The sanctuary of the strikingly beautiful St. John’s Episcopal Cathedral was standing room only last Friday afternoon — even with folding chairs set up in the main aisle and along the walls to accommodate the crowd of some 600 people. It was the memorial service for Arthur Seymour, Jr., a longtime member of St. John’s and a well-known and well-respected downtown attorney and civic leader.
Alan and I were not only good friends of Arthur and his wife, Susan, but close business associates, as well. For 20 years or so, we would partner with Arthur when a mutual client needed both public relations and legal services. Most of the time, we were successful in achieving the client’s goals. But, more importantly, we had a great time working together. Arthur was smart and creative and truly funny whether we were meeting socially or preparing to go before one of the local governing bodies such as City Council, County Commission or the Metropolitan Planning Commission. We at Moxley Carmichael treasure the time we spent with Arthur and the great work we did together.
He and Susan appeared on the Blue Streak many times over the 10 years I’ve been doing this blog. This post includes some of the photos of them from previous posts.
The afternoon service last Friday was perfect. Arthur would have loved it. Four friends of his — representing different aspects of his life — paid tribute. And the Very Rev. John C. Ross, the dean and senior pastor at St. John’s, also made moving personal remarks, calling Arthur “an Episcopalian’s Episcopalian” due to his devotion to the church and the faith.
- Former Knoxville Mayor and Ambassador to Poland Victor Ashe grew up with Arthur in the Melrose neighborhood of West Knoxville, now a part of the University of Tennessee campus. He told stories about the two of them as children, including a report of how he, Arthur and other neighborhood kids spent some fun afternoons after school throwing crab apples at passing cars and narrowly avoiding getting into trouble.
- Former U.S. Attorney John Gill was a member, along with Arthur, of a Knoxville book club called The Irving Club, founded in 1886 and consisting of civic leaders. He described Arthur as a voracious reader and related that Arthur’s library at home had books stacked to the ceiling and on the floor under furniture with a couple more opened and balanced on the arms of an easy chair — the only furniture in the room except book cases. “He might have had a refreshing beverage nearby as he enjoyed the books,” Gill allowed.
- John P. Williamson of Louisburg, North Carolina, met Arthur in law school at the University of Tennessee. “He had one of the most colorful personalities I’ve ever seen,” he said, telling a story of a time when Arthur was late to meet him after a UT football game. Arthur blamed “heavy traffic.” Williamson questioned one of the women who had been in Arthur’s car at the time. “Was it really heavy traffic?” he asked. “Well,” she said, “I guess the traffic did get a little heavy after Arthur stopped the car in the middle of the street to hand a beer to the sheriff’s officer directing traffic and then ran into those two parked cars!”
- Matthew Grossman was a law partner of Arthur at the Frantz McConnell & Seymour law firm that Arthur’s grandfather helped establish and where Arthur worked his entire career. “He was the last Southern gentleman lawyer,” Grossman said. “He had eclectic taste and unbridled optimism. He said one of the benefits of being a lawyer was that it gave you a front row seat to the human comedy.” Grossman added that “it was impossible to spend five minutes in Arthur’s company and not come away with a better outlook.”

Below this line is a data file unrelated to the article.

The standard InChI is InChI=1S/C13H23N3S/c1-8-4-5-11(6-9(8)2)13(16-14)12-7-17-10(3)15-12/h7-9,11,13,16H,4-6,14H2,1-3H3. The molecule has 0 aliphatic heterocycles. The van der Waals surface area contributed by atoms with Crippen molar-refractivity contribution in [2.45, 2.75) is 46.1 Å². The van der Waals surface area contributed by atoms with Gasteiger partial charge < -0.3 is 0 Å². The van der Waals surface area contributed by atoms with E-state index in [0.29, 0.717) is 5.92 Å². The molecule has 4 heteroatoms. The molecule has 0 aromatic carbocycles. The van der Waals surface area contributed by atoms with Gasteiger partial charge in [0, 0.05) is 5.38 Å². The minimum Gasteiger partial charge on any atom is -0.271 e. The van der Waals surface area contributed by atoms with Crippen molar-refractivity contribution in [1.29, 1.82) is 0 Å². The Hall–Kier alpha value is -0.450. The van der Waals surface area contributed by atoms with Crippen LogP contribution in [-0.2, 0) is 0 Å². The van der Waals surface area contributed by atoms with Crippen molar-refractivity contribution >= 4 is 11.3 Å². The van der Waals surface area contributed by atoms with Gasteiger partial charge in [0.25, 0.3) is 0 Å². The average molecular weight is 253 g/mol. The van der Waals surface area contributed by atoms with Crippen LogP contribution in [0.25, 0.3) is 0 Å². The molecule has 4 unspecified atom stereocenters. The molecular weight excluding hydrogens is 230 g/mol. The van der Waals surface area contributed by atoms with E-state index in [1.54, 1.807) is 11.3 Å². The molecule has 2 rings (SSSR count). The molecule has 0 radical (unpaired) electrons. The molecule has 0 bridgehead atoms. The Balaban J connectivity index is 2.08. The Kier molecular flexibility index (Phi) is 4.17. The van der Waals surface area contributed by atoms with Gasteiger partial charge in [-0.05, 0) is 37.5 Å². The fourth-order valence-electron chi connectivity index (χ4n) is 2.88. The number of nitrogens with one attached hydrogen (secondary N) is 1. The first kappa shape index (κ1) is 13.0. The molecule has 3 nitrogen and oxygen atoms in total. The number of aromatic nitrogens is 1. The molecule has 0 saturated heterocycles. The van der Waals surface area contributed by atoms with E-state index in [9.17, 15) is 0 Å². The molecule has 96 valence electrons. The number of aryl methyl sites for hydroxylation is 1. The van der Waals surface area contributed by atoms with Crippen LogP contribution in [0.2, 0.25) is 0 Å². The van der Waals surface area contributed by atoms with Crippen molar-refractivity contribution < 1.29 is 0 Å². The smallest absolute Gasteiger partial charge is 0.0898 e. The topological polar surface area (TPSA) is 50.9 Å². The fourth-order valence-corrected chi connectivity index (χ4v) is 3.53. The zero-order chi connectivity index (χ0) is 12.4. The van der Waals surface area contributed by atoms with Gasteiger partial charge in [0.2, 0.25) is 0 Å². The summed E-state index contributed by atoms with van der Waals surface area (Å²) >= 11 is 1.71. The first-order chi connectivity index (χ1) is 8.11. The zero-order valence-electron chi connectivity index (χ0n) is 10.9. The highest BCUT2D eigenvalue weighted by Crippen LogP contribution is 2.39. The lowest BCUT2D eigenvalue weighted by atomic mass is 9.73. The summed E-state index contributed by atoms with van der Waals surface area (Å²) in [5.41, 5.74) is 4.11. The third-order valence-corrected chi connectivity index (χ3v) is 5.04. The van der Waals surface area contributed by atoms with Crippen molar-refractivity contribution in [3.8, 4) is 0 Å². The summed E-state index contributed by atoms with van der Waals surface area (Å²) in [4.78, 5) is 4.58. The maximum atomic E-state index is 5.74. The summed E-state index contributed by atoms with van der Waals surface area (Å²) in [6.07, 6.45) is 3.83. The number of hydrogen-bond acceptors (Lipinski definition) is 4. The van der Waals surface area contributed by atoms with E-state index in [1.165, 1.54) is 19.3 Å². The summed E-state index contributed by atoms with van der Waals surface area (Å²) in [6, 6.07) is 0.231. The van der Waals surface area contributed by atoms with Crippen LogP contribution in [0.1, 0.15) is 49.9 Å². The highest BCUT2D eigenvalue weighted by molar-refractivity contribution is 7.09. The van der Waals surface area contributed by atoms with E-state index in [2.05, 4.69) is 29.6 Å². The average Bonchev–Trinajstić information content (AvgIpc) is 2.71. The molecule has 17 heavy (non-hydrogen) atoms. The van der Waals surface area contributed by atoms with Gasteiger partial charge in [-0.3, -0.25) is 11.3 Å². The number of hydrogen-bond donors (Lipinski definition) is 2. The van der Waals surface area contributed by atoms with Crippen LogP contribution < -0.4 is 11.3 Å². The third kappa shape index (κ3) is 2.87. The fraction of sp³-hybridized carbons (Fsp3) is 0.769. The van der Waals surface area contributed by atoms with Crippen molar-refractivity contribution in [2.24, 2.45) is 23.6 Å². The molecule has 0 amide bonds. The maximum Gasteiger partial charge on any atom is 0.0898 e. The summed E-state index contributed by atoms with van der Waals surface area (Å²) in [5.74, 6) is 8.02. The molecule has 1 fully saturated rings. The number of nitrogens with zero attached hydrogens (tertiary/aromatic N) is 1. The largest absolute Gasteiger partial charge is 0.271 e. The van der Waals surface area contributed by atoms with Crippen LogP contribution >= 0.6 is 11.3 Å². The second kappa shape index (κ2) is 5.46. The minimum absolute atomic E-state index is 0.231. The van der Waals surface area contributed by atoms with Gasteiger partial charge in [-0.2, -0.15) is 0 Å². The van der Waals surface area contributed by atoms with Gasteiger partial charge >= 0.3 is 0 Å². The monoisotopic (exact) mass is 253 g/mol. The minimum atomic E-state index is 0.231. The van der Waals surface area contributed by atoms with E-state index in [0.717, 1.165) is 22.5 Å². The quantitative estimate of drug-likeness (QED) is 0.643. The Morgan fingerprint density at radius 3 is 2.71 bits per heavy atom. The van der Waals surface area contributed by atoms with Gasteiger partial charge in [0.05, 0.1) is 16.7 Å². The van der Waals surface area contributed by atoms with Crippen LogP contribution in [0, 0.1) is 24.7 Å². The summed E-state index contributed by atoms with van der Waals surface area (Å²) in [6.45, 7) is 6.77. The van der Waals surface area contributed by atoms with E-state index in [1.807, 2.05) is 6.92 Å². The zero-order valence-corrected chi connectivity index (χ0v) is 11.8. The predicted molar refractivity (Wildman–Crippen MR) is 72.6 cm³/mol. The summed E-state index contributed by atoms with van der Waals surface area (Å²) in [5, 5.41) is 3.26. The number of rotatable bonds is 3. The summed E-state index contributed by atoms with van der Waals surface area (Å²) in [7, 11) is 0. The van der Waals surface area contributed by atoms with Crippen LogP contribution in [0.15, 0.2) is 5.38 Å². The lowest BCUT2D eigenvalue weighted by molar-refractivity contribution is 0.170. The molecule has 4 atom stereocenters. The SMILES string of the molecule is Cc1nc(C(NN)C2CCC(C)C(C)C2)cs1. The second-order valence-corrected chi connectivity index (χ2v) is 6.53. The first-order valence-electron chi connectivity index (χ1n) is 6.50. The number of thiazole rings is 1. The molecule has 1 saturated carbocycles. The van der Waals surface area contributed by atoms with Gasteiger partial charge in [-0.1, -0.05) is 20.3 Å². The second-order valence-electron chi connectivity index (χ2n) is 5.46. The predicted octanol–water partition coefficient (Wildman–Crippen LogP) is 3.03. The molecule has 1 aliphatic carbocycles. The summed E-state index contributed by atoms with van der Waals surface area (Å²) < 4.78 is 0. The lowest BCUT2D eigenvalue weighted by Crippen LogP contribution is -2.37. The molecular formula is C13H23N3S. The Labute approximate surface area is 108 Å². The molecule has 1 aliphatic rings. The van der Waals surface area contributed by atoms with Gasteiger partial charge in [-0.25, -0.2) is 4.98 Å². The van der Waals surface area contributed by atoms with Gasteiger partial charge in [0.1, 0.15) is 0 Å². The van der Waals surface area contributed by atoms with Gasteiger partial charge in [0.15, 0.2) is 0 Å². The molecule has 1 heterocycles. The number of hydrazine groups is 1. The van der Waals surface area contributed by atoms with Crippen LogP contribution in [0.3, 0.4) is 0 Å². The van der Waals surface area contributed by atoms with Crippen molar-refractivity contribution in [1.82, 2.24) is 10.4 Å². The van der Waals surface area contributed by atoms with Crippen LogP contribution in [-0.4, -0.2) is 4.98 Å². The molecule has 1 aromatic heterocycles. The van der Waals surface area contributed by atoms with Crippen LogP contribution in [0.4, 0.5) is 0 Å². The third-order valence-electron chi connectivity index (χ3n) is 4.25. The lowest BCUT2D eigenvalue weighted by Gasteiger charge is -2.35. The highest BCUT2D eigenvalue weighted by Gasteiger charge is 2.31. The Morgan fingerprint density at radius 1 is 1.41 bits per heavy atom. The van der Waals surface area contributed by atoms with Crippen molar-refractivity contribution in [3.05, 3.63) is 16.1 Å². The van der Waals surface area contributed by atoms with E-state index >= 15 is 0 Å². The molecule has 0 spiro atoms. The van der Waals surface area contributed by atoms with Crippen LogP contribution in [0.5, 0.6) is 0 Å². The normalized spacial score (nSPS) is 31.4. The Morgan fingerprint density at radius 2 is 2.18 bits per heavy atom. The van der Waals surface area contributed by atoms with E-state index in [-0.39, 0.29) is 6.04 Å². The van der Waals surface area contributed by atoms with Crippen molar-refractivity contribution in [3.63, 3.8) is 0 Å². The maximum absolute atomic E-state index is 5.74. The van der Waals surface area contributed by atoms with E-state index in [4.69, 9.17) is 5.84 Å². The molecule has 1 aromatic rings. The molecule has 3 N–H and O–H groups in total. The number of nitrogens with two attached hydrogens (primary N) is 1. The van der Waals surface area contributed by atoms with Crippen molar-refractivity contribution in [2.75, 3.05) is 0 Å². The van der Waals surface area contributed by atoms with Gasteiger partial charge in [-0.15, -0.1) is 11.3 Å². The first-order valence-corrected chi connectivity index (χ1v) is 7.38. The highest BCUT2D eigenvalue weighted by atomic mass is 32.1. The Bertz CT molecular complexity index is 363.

- The Very Rev. Ross said that most people do not know who they truly are or what they stand for. Not Arthur. “Arthur knew exactly who he was. As much as anyone I’ve known in my adult life. He was a real person. He was authentic.” Ross added that Arthur really focused on people when he was with them. “He would never look past you at a party to see who else was there,” he said. “He was exceptionally good at relationships.” At St. John’s, Arthur “was an integral part of the church,” Ross said. He volunteered to take communion to the sick and homebound as soon as lay people were allowed to do that. “He adored Knoxville,” Ross said. “Knoxville was part of him.” Ross visited with Arthur and Susan quite a bit during his brief bout with the cancer that took his life on March 11. He said Arthur told him, “I’ve had a good life.”
It seems that everyone has an Arthur story. Litton’s restaurant in Fountain City paid tribute to him shortly after his death with a message on its sign: “RIP Arthur S.” Matthew McClellan, proprietor of the men’s clothing store bearing his name in Bearden, says Arthur was a regular there on Saturday mornings. He always held court in an easy chair in the store. McClellan plans to have a commemorative plaque with Arthur’s name put on that chair.
Knox County Commission Chair Hugh Nystrom at a meeting last month called for a moment of silence in honor of Arthur, referring to him as “a fixture, a legend, an institution.” Nystrom described him as a “passionate advocate” for his clients. “He’s been in this building for 20 years in front of County Commission, City Council and the Metropolitan Planning Commission.”
Commissioner Brad Anders called Arthur “a friend, a statesman and a gentleman to everyone whether or not you opposed him.” Commissioner Richie Beeler called him “a great friend and a great thinker.”
Said Commissioner Charles Busler, “He was always not just pushing for development, but pushing for good development. We will miss him greatly.” Commissioner John Schoonmaker said, “I considered him almost a 12th commissioner. His attendance was phenomenal.”
At the memorial service, it made me smile to hear Grossman recount the last words Arthur said to him. They were words he often said as he parted ways with someone: “Have fun!”